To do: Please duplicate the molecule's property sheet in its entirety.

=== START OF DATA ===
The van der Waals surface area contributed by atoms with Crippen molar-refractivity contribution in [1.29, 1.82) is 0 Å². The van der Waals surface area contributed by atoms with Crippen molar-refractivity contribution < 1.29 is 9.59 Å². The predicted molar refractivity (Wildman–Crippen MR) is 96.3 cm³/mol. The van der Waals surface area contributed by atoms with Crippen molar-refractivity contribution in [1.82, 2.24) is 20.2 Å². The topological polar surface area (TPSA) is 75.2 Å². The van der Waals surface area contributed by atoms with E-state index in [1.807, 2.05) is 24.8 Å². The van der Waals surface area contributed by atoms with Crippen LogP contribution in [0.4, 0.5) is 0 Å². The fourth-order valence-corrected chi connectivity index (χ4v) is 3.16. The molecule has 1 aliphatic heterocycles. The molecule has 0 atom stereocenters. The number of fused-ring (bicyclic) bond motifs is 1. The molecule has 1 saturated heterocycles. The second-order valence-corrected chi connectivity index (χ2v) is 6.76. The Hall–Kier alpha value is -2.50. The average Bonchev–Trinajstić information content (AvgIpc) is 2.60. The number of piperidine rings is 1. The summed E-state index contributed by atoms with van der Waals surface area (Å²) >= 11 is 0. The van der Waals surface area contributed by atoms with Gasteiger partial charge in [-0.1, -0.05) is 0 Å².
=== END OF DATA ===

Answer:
The van der Waals surface area contributed by atoms with Crippen molar-refractivity contribution in [1.29, 1.82) is 0 Å². The van der Waals surface area contributed by atoms with Crippen molar-refractivity contribution < 1.29 is 9.59 Å². The predicted molar refractivity (Wildman–Crippen MR) is 96.3 cm³/mol. The van der Waals surface area contributed by atoms with Crippen molar-refractivity contribution in [1.82, 2.24) is 20.2 Å². The topological polar surface area (TPSA) is 75.2 Å². The van der Waals surface area contributed by atoms with E-state index in [1.807, 2.05) is 24.8 Å². The van der Waals surface area contributed by atoms with Crippen LogP contribution in [0.4, 0.5) is 0 Å². The fourth-order valence-corrected chi connectivity index (χ4v) is 3.16. The molecule has 1 aliphatic heterocycles. The molecule has 0 atom stereocenters. The number of fused-ring (bicyclic) bond motifs is 1. The molecule has 1 saturated heterocycles. The second-order valence-corrected chi connectivity index (χ2v) is 6.76. The Hall–Kier alpha value is -2.50. The average Bonchev–Trinajstić information content (AvgIpc) is 2.60. The number of piperidine rings is 1. The summed E-state index contributed by atoms with van der Waals surface area (Å²) >= 11 is 0. The van der Waals surface area contributed by atoms with Gasteiger partial charge in [-0.1, -0.05) is 0 Å².